Human Rights

It’s well known that President Bush prides himself on having the strongest human rights record of any American president (or at least that’s what he likes to say).

Contrary to his claims, this release from the State Department sums it up:

Notice to the Press
Office of the Spokesman
Washington, DC
May 4, 2004

Postponement of Release of “Supporting Human Rights and Democracy: The U.S. Record 2003-2004”

The release of “Supporting Human Rights and Democracy: The U.S. Record 2003-2004” scheduled for May 5, 2004 has been postponed for technical reasons that have held up completion of the report. We will announce a new date for the release of the report once it reaches the final stage of printing.


Released on May 4, 2004


Over the past few weeks, I’ve posted a number of items on the use of apologies in modern politics. It started last month with the president’s press conference, when reporter after reporter asked Bush to speak on the administration’s failures. No luck there. Bush denied that there were any problems, and continued to speak on the coalition’s success in liberating Iraq. Unfortunately for the administration, the subject didn’t die with the press conference.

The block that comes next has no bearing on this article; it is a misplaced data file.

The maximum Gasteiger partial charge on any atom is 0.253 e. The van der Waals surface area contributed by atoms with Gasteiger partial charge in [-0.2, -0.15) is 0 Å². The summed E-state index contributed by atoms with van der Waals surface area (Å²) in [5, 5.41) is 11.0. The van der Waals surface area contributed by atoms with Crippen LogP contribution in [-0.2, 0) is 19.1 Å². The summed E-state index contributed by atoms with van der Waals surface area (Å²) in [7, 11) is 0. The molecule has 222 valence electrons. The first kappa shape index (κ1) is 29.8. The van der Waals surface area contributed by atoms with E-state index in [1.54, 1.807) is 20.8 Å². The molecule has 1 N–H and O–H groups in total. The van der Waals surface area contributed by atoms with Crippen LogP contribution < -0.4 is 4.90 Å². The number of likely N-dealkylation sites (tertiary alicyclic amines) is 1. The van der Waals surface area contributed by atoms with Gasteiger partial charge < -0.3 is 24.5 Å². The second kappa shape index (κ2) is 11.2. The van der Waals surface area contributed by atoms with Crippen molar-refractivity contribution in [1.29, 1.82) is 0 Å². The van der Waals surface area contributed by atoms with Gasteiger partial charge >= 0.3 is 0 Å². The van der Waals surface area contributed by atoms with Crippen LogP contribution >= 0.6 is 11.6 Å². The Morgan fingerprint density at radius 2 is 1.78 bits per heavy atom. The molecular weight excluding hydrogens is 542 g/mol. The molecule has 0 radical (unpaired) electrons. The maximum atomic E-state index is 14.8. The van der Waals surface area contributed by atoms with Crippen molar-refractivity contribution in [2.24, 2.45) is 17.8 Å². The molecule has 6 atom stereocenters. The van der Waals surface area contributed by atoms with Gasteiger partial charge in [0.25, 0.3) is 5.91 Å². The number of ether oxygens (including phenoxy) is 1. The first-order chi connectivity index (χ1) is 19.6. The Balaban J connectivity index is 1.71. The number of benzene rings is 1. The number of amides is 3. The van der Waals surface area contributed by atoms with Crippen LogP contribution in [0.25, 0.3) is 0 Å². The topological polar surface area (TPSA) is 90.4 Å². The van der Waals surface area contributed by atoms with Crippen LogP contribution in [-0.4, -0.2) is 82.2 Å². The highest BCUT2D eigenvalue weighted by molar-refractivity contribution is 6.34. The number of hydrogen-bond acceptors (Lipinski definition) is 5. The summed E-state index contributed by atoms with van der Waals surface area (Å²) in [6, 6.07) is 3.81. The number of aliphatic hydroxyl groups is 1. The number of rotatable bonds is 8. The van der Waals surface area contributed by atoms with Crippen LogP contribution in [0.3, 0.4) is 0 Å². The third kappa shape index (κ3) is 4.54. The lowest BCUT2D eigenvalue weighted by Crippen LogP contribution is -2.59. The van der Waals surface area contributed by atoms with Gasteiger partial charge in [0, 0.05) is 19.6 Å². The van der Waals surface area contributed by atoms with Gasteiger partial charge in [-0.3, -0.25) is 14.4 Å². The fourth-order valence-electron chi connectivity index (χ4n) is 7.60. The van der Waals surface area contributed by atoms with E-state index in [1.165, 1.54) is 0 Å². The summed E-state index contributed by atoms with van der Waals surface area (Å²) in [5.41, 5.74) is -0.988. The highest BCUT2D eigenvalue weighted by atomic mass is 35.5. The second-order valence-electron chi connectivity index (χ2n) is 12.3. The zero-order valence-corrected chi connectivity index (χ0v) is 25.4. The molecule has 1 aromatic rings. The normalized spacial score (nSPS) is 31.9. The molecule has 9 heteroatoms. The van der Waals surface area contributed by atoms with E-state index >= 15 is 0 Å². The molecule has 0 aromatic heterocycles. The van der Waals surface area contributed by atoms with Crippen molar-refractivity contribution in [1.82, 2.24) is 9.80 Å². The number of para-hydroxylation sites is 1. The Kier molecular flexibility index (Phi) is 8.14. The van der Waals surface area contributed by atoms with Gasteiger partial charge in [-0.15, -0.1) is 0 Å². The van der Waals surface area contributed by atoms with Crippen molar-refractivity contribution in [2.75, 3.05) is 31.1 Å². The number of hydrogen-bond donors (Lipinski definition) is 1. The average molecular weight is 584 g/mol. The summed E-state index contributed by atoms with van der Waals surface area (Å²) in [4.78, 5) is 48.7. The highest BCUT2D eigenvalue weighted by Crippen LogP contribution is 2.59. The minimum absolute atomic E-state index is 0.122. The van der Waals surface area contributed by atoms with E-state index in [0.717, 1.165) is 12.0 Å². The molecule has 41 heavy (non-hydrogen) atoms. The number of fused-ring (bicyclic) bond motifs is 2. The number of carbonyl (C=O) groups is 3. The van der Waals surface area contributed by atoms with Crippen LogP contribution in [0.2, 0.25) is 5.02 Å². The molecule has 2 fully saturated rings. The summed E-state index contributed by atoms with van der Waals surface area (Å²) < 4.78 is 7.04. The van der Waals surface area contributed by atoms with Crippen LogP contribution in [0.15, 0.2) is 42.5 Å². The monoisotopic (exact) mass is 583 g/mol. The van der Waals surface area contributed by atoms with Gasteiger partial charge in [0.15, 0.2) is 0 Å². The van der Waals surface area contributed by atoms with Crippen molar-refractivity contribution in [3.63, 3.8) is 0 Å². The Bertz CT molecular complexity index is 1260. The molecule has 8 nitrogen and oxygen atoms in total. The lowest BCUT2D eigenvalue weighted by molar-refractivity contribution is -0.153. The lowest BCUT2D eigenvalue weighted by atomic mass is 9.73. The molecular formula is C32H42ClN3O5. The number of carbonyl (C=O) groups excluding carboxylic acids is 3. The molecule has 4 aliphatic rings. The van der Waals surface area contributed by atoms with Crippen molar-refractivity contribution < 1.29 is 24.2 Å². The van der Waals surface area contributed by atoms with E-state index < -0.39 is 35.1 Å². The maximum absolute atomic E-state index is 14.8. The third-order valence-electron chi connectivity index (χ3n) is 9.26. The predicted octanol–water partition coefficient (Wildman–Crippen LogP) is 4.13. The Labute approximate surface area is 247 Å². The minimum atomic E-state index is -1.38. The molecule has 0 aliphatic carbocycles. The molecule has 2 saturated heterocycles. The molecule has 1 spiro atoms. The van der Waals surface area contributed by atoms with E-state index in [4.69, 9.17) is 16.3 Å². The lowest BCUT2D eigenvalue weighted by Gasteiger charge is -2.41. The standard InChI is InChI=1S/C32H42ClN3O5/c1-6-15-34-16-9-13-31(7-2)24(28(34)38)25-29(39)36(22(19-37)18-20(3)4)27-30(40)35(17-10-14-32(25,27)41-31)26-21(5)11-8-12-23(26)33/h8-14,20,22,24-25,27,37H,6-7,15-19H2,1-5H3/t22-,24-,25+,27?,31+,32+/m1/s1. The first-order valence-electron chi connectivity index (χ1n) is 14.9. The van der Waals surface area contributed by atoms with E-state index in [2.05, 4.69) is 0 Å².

The Abu Ghraib affair strikes at the heart of this issue and it will serve as a character test for the Bush administration. So far it has done a miserable job, but yesterday the president muttered a few words—one of them being the dreaded “s” word. Finally!!! I’d count it as a miracle.

TNR and Salon’s War Room have both done a thorough job following the “apology” case. Read how Chris Strohm in TNR ranks the most recent apologies:

Brigadier General Mark Kimmitt